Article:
If you must comply with NIST 800-171 under DFARS you may wonder what has changed with the first revision, released in December, 2016. There are two substantive changes: 1. "Information Systems" has been replaced by "Systems" throughout the document. This [...]
Here is a blog by our friend Joe Stangarone of mrc's Cup of Joe Blog. He writes about the dangers of shadow aka stealth IT and how to spot it. Shadow IT is basically software and services that enter your company network without your knowledge or permission. Here is his blog....
Summary: A growing trend, “Shadow IT” is a term used to describe IT systems and solutions built and/or used inside organizations without the approval of the IT department. This could include anything from employees emailing spreadsheets back and forth to entire departments licensing third-party, cloud solutions behind IT’s back. The problem: Since Shadow IT usually happens on the sneak, IT departments don’t know where (or how much) it’s happening. Is Shadow IT lurking in your business? Read this article to learn the warning signs.
Like it or not, Shadow IT is probably alive and well in your organization. Recent surveys find that it’s not only growing, it’s far more rampant than business leaders realize.
What can you do about it? In past articles, we’ve explored a few ways to address and reduce risks of Shadow IT. We’ve looked at:
- Ways to prevent Shadow IT.
- How to reduce security risks of Shadow IT.
- The benefits of embracing Shadow IT.
That being said, there’s still a problem: You can’t address Shadow IT if you can’t see it. How do you know whether or not Shadow IT lurks in your company?
Orange County, CA - Always make sure your backups are in good working order. Here is a story of a company reports to be out of business because they lost 300 GB if their IP and company operations history - GitLab.com melts down after wrong directory deleted, backups fail. The story mentions Gitlabs.com outgrew the cloud and that is why this happened. No, they simply had bad backups and they did not check to make sure they had an ability to recover before doing work on the storage system. Data loss disasters can happen in the cloud, too. So make sure you have your backup operations in order. Disaster can strike in innumerable ways no matter your IT operation model.
Backups need to be constantly examined to make sure they are working. Here is a partial list of questions you should be asking when doing your due diligence:
Now that you have settled into the New Year it is time to focus on you New Year resolutions for IT or you risk a bad year. It is February 1, 2017 and you now have all the year-end closing of the books, inventory, etc. behind you. Now that your head is cleared up it is time to get more focused on IT.
This blog is a compilation of ideas from Team Alvaka Networks:
1. Roger Nixon said, Keep moving forward by backing up… the importance of good backups for sustainability of a business when things go wrong. Actually almost everyone at Alvaka said something similar. Roger is right. If you have not recently done a complete review of your back up systems you are at great risk. Ask yourself and test whether –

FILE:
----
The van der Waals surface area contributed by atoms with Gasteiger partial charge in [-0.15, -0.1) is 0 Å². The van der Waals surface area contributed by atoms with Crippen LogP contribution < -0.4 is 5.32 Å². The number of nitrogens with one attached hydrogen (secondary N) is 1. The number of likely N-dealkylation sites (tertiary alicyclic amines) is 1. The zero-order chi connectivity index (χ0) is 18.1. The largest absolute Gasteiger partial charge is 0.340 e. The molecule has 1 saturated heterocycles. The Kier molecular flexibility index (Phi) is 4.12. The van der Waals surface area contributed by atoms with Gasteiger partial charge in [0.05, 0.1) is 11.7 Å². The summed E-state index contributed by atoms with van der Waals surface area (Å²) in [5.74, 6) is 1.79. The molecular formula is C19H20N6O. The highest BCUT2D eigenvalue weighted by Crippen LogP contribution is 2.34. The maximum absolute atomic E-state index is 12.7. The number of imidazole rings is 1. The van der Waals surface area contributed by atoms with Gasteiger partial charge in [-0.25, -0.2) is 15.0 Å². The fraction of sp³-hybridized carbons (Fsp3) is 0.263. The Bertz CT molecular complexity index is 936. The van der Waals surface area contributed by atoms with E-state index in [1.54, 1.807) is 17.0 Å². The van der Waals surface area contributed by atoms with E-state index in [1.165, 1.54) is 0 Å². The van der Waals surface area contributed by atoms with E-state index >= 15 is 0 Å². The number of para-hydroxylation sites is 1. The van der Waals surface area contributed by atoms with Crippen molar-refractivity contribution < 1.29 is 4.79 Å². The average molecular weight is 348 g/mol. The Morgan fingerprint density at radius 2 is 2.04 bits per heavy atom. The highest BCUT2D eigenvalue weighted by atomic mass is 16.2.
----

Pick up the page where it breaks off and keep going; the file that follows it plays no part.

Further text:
a. Is your backup system running? Is the scheduler running backups at the appropriate intervals?
Irvine, CA - I have become somewhat enamored by the LifeLock commercial titled, “Fix it.” In that commercial, bank robbers come storming into a bank breaking a display and yelling, “Everybody on the floor.” As everyone hits the floor a man in a security uniform remains standing and one of the customers whispers, “Do something!” He replies, “Oh, I’m not a security guard. I’m a security monitor. I only notify people if there is a robbery.” After a brief glance around he passively says, “There’s a robbery.” The commercial narrator then says, “Why monitor a problem if you don’t fix it?”
You can view that video here.
Orange County, CA – I just read about a new product announcement, New version of L0phtCrack makes cracking Windows passwords easier than ever. At Alvaka we used to do a hacking demo during a lunch and learn. Rex Frank would usually do the demo by doing a SQL Injection attack and bumping out to the command prompt. From there he would download the SAM (Security Access Manager) file and then use L0phtCrack to decode a password right in front of the eyes of everyone. Nearly everyone was shocked beyond compare. Of course that approach is now a bit dated, but it showed our guests just how vulnerable unpatched and inadequately secured systems can be. From the start of the demo to the revelation of an account password would only take five o
mrc's Cup of Joe discusses 5 ways CIOs and IT leaders can do more with less Summary: CIOs and IT leaders face a daunting task. Gone are the days of simply supporting the business. These days, the expectations placed on [...]
If you don’t treat network security as important, don’t expect your users to treat security as important.Irvine, CA - Ransomware and phishing threats are the most prevalent cyber-risk problem facing your organization today. Securing your system is a layered approach, [...]
Here is a good blog on whether or not you should renew your warranties on firewalls, servers, routers, software, etc. It is written by a friend of mine, Ken Zimmerman, at Trivalent Group out of Grand Rapids, Michigan. He provides [...]
Educate your users - Don’t let them be tricked into downloading malware
Everyone should follow this advice:
- Be very cautious when opening an attachment or clicking a link in an email, instant message, or post on social networks (like Facebook)—even if you know the sender. If you are suspicious, call to ask the sender if they sent it. If not, delete it.
- The attack can look like it is from an official sources like banks, UPS, FedEx, USPS, eFax, etc. This has been the most common attack method to date.
- If an e-mail gets blocked and quarantined by your spam filter...